Some More Good Questions for You: Check them all

    Game Theory for Business: Unification of Linear Program and Decision Analysis
    Measuring Risk: Mean, Variance, Coefficient of Variation
    Multinomial Distributions Calculator: Mean, Variance, Coefficient of Variation Calculator

  8. Monte Carlo methods: Read Chapter 16 (section 1), Read Modern Simulation Overview   

    Monte Carlo methods rely on random sampling -- the computer-based equivalent of a coin toss, dice roll, or roulette wheel.  The numbers from random sampling are "plugged into" a mathematical model and used to calculate outcomes of interest.  This process is repeated many -- typically thousands of -- times.  With the aid of software, we can obtain statistics and view charts and graphs of the results.

    Monte Carlo simulation is especially helpful when there are several different sources of uncertainty that interact to produce an outcome.  For example, if we're dealing with uncertain market demand, competitors' pricing, and variable production and raw materials costs at the same time, it can be very difficult to estimate the impacts of these factors -- in combination -- on Net Profit.  Monte Carlo simulation can quickly analyze thousands 'what-if' scenarios, often yielding surprising insights into what can go right, what can go wrong, and what we can do about it.

    Walking Through Monte Carlo    

    Monte Carlo Applications as a Learning Object for Statistics:

    1. Proof of the Central Limit Theorem   
    2. Sampling Distribution of Sample Mean   
    3. The Let's Make a Deal Applet  It discusses the pros and cons of switching doors after the first selection.
    Monte Carlo Estimation for Pi: A Modification, Pi = 4 (Number of Darts in a Quarter of a Circle) / (Number of Darts in First Square)   

    Monte Carlo Application

  9. Review: Homework: Prepare your summary-sheets Your Exam is in-class, open book and open-notes. You may bring a few prepared summary-sheets.

    Preparation for the Exam: Your preparation is a very important undertaking in terms of integrating what you have learned each week in order to see the whole picture and inter-connectivity of the topics.

    To prepare yourself for the actual test, you are advised to review all the topics we have covered, to review past homework assignment, and then prepare your own few pages of a summary sheet. The process of producing a summary sheet, helps you to crystallize your mind to be reflective and responsive to any question posed to you about the topics you've learned in this course, it also helps you to reinforce the wholeness of the topics in your mind.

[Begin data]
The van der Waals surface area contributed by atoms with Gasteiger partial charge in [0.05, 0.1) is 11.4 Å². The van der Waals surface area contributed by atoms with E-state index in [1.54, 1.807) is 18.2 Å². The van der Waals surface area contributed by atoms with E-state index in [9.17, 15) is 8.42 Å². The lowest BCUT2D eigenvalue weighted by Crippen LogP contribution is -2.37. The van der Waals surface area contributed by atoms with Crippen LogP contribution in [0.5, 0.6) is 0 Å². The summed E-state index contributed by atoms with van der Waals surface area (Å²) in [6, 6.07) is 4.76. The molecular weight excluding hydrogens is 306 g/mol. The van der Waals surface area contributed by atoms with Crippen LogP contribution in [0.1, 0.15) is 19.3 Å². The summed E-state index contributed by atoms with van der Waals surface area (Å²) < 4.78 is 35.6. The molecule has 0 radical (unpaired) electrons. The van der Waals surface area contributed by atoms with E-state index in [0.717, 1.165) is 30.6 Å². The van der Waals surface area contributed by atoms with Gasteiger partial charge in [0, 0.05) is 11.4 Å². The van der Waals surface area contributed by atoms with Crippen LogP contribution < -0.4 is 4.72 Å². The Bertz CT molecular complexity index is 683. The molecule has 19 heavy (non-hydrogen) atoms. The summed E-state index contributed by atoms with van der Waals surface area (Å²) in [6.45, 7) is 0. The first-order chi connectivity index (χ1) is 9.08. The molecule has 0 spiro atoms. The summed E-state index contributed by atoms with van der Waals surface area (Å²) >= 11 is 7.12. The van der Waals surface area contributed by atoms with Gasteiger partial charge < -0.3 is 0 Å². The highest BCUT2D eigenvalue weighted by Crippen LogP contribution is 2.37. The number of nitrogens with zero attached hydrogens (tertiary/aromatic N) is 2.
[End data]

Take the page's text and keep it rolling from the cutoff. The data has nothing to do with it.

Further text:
To view an LP Summary-Sheets prepared by one of your classmates, click here. If you think you have prepared a better Summary-Sheets, kindly send it to me via an attached email. Thank you.

    To view a Summary-Sheets on Decision Analysis, click here.

    Exercise Your Knowledge on this Past Final Exam:

    Past LP-Part Exam
    Past Comprehensive Final Exam (Word.Doc)

  10. Final Examination is a comprehensive one. Read the Examination Facts. The main purpose of taking the examinations is to find out how reflective your mind is in answering a set of questions correctly. The objective is to maximize the number of correct solutions, subject to a limited time constraint (a 2- 1/2 hours session).

             Instructions for Homework Assignment

    • Homework: Homework Assignments will be collected and graded. Your homework assignment consists of two parts:

      Part I: Reading the lecture notes, Readings and problem solving from your textbook.
    • Part II: Compute Implementation (whenever applicable) using LINDO, Excel, JavaScripts, etc., since without a computer package one cannot perform any realistic decision-making process and analysis.

      You do not have to type your homework assignments; you may save some times in spending more on learning than typing. In this case please, please hand-in your eligible homework on time.

    • Students should attempt as many of the problems in each chapter as possible. At least one problem representative of each topic covered in the classroom should be attempted. Suggested problems would include those for which solutions are available in the back of your textbook. Problem formulation and solving are an important aspect of learning Decision Science. It is therefore important that you regularly do your homework assignment selected from the text.
    • Homework Due Date: Meeting deadlines and even sending me material before deadlines are very important, since you will be engaging in group learning activities where time is crucial. So you should make every effort to complete your work on time. Therefore, late homework submissions carry no credit at all.

    • The readings from the textbook will be supplemented by this course Web site materials.

    • Students should attempt as many of the problems in each chapter (covered) as possible. At least one problem representative of each topic covered in the classroom should be attempted. Suggested problems would include those for which solutions are available in the back of your textbook. Problem formulation and solving are an important aspect of learning statistics. It is therefore important that you regularly do your homework assignment selected from the text.
    • The use of a scientific calculator is required for the course and should be brought to each class meeting.